Cocalico Corner: Sold on the old

By on July 6, 2016
Donna Reed, author of the weekly column, Cocalico Corner

There’s a reason why Adamstown is at the epicenter of antiquing in America.

This corner of Cocalico has been dubbed Antiques Capital USA. Indeed, there is a Web site dedicated to just that.

Antiques fever —and its concurrent marketing — pretty much started in the late 1960s with the ever-growing popularity of flea markets in nearby Shupp’s Grove.

Today, along and near much of Route 272 in the general Adamstown/East Cocalico/Denver areas, there are hundreds of dealers and auction houses devoted to the selling of antiques. From Renningers to Stoudtburg Village to the famed Morphy’s Auctions, there is something to appeal to every collector from the amateur to the high-end.

Morphy’s has auctioned high-end items in a variety of genre from vintage advertisements to rare antique cars. Of note last October was the sale of a 1929 Duesenberg Model J convertible coupe for a cool $2.53 million.

Every collector, even the most casual, hopes for that fantastic find when perusing the offerings at a flea market.

My own heart skipped a beat when I purchased a pair of Waterford Lismore-patterned candlesticks for five dollars a few years back at a flea market on a school lot in Berks. They have a value of $100 (more or less) so there would be a profit to be made, but I like them best sparkling in my dining room and the anecdote that accompanies them.

But, my five-dollar investment pales next to the four dollars spent by a collector in Adamstown back in 1989. You likely recall that story which made international news.

The man bought a nondescript painting in an ornate frame. He hoped the frame would work for another use. Unfortunately neither the painting nor the frame had any worth. But folded to a business-envelope size was something extraordinary — one of the 200 original official copies of the Declaration of Independence manually produced by Philadelphian John Dunlap within hours of the signing of the original document.

Of course, the buyer (who choose to remain anonymous) did not know that at the time. But he was smart enough to make some calls and, in short order, that folded, hidden-away piece of history was documented to be only the 25th surviving “Dunlap Broadside.” Within two years of spending four dollars on that old painting and frame, the unidentified Philadelphia purchaser realized a return on his investment to the tune of $2.4 million.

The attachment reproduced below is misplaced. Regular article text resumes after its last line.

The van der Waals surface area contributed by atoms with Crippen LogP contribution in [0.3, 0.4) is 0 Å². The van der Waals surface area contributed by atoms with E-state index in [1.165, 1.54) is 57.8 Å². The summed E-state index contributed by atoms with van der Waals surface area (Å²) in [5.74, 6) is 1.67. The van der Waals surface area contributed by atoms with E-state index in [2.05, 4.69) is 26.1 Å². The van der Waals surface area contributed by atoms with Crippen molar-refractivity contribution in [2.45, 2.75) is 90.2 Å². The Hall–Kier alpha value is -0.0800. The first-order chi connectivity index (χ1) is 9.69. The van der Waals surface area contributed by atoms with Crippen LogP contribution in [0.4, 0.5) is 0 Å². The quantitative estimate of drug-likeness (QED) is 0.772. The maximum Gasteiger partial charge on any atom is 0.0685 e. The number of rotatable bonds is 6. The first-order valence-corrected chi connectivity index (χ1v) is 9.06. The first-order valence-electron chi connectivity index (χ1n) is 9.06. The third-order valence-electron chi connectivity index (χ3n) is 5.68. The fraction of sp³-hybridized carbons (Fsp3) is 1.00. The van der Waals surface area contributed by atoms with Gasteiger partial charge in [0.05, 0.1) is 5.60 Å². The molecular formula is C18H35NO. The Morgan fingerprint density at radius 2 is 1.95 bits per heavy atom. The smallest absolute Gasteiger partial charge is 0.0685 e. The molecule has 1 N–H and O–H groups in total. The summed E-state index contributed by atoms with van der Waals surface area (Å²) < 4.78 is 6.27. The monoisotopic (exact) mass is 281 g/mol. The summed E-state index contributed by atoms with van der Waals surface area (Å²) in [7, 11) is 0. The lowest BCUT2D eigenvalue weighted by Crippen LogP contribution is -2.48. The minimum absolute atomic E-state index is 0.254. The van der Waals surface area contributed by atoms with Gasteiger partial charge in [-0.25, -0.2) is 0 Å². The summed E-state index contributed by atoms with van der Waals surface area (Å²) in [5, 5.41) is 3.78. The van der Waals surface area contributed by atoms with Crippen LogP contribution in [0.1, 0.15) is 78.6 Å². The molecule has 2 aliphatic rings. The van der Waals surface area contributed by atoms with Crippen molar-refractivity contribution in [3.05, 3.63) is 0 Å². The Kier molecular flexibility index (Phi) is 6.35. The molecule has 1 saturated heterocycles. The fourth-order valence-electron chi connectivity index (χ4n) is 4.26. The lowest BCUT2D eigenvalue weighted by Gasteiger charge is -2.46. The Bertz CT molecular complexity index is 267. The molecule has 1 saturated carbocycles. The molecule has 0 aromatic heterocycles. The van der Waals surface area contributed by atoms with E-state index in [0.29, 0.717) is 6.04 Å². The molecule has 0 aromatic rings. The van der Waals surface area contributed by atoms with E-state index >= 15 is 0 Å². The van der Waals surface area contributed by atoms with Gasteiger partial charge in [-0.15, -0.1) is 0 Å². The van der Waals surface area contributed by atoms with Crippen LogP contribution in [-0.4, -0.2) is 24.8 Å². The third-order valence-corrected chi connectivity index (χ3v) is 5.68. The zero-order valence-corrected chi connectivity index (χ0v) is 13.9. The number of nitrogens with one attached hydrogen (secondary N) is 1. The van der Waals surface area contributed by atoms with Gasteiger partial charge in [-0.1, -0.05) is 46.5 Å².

The document would change hands a few times, ultimately purchased in 2000 by famed television and movie producer Norman Lear for $8.1 million.

Lear sent the Dunlap Broadside on a road trip cross country, giving so many Americans the chance to view history in an up close and personal way in their own communities.

All but four of the surviving Dunlap copies are in museums or public institutions, according to published reports.

That once-in-a-lifetime find is not likely an experience many of us will ever have, but it begs the question: Just what kind of price tags do you place on history?

This Saturday, July 9, at 10 a.m., the Pennsylvania Historical and Museum Commission will be holding an auction of some its collection at Cordier Auctions and Appraisals, 1500 Paxton St., Harrisburg. There will be a preview on Friday, July 8, from noon to 4 p.m. and Saturday from 9 a.m. to 10 a.m.

There are items formerly held at the Ephrata Cloister as well as at the Anthracite Heritage Museum, Cornwall Iron Furnace, Drake Well Museum, Eckley Miners’ Village, Fort Pitt Museum, Graeme Park, Landis Valley Village and Farm Museum, Railroad Museum of Pennsylvania, Somerset Historical Center, Washington Crossing Historic Park, and the State Museum of Pennsylvania.

The items from the Cloister include a 19th-century wooden foot stool; two wool cards, faint bell design on back, circa 1815; a stoneware stylized “4” or “H” or “LJ” crock (possibly four gallons) with hairline crack and greasy from former substance stored inside, circa late 18th/early 19th century; a brass plate sundial with iron gnomon welded-on plate, weathered from outdoor use, “1642” but unclear if that is date or origin; one of a pair of 19th-century English wool combs; a circa 19th-century tin reflector oven; and a book, “Martyrs Mirror,” Ephrata edition, circa 1748-1749.

According to a press release from Howard M. Pollman, PHMC director of external affairs, the pieces being sold have no special significance to the history of the Commonwealth or duplicate what is already in the state’s collection.

Having spent some time working closely with a historical society, I’ve come to realize that donations of treasured antiques to a revered institution are usually done with the thought those items will be housed there forever.

‘Deaccessioning’ is a difficult, but often essential, means of culling inventory for space or for monetary reasons.

So, this weekend, readers have a chance to bid on some local history. No one will likely be finding a bargain — those items have been vetted by expert eyes — and no one will be spending in the millions as did Mr. Lear.

But there is a chance to bring some history home. And, in this week when we mark the most noble time in American history, might that not be the best way to celebrate?

Happy bidding!!

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